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The Case for HSAs
Tax Considerations for Small Business
Jeffrey B. Hill, CPA
March 1, 2012
The business community has been traditionally responsible for ensuring health insurance coverage for its employees. Generally speaking, individuals outside of the workforce and the self-employed have had to go without coverage, obtain public assistance or rely on their savings to pay for medical services and products. This employer-based approach to providing healthcare has worked out well during times of near-full employment, but the current period of extended unemployment and the recession has placed demands on the government for solutions.
Recent developments impacting the economy include a housing price correction followed by a financial crisis, slow economic growth, extended unemployment, increased under-employment and inflation. Families are now experiencing a higher cost of living coupled with either wage reductions or wage stagnation.
In the healthcare insurance arena, this has resulted in employers passing premium increases onto employees and single individuals (who are generally healthier) opting out of their employer-sponsored health coverage altogether, leaving more risk to be assumed by the remaining group. This economic environment has resulted in more reliance on the public sector to provide health insurance coverage and a shift away from the employer-based approach.
The small business community has an opportunity to take an active leadership role in shaping what healthcare will look like going forward. The available alternatives include (1) traditional group health insurance coverage, (2) health reimbursement accounts (HRAs) or flexible spending accounts (FSAs), (3) health savings accounts (HSAs), (4) post-retirement health insurance plans and (5) a hybrid approach, which gives employees an option of utilizing an HSA or allows them to continue using the employer-negotiated group plan.
There is not a one-solution-fits-all approach, so the approach taken will depend on a variety of factors including, most importantly, whether or not your business employs people.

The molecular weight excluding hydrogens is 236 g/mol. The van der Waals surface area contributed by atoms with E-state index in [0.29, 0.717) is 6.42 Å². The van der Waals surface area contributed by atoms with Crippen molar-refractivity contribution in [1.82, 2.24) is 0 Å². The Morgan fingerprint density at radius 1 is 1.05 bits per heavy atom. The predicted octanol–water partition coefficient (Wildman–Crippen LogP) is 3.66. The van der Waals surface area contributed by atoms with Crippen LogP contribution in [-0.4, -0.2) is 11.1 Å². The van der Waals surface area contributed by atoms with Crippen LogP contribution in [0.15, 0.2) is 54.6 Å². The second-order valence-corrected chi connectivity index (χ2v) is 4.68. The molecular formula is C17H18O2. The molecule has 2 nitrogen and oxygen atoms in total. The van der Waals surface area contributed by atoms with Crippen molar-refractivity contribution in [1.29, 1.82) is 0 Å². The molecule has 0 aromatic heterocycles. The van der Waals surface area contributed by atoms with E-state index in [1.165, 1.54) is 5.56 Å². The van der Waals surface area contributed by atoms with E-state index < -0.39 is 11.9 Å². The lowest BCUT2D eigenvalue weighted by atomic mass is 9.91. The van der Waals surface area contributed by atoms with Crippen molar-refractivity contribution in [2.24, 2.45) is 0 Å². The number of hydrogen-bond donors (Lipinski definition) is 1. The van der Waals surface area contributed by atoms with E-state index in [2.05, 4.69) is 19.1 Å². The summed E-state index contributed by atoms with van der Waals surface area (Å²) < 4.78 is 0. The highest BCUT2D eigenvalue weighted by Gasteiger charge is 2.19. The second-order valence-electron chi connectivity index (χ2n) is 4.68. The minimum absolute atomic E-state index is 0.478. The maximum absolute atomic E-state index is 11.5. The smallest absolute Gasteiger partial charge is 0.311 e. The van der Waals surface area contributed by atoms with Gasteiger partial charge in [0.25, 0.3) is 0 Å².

A health savings account (HSA) is a trust created exclusively for the purpose of paying the qualified medical expenses of a beneficiary. An HSA can only be established for the benefit of an eligible individual who is covered under a high-deductible health plan (HDHP). IRS Code Section 223 and other related primary source tax materials govern these situations.
An HSA arrangement consists of high-deductible insurance coverage for individuals or families, and a savings account that can be used to pay for health-related services and products. Costs for medical services and products are paid out of a “savings account” funded by an individual, an employer, or both to the extent of the deductible. This means that a participant in an HSA will have to pay for all of his or her negotiated medical costs, excluding some preventive care treatment such as monograms, up to the established high deductible in addition to the HDHP premiums.
A health savings account is not employer administered and has post-retirement health insurance and flexible spending account features built into its structure. The account is funded either by the individual or a business using before-tax dollars. The account can be used to pay health premiums and other qualified medical expenses while acting as a possible post-retirement insurance account. It simply has an additional requirement for individuals to obtain a high-deductible health plan (HDHP). Admittedly, the HSA does not make sense for individuals nearing retirement age or in poor health.
Speaking in terms of businesses with employees that need health insurance, the hybrid approach would allow some participants to remain on the employer-sponsored plan and others to open HSAs with a much less expensive HDHP. Individuals of sole proprietorships (self-employed) and the partners of business partnerships with no employees would be naturally excluded from the hybrid approach for obvious reasons. They would simply make a personal decision to either obtain traditional health insurance for themselves and/or their families or obtain an HSA with a related HDHP.
The HSA healthcare option is also a tax-favorable way to set aside funds for current and future medical expenses and may even be available once retirement age is achieved. The following are a few tax-related benefits of an HSA: (1) contributions are deductible from income when made, (2) earnings from investments are not taxed, (3) distributions—except for health insurance premiums—for qualified medical expenses are not taxed, and (4) funds accumulated could supplement income during the time of retirement. Individuals should consult a tax advisor to discuss their specific circumstances.
Small businesses having to operate in an environment of uncertainty fortunately have an alternative when it comes to providing healthcare coverage. Selecting to use the HSA alternative or an HSA hybrid, dependent upon whether a business has employees with a need for health insurance coverage, should be just as straight forward as choosing to purchase traditional health insurance. The decision to utilize an HSA has the potential to save money on insurance premiums, divert risk and lower taxes before and subsequent to retirement age.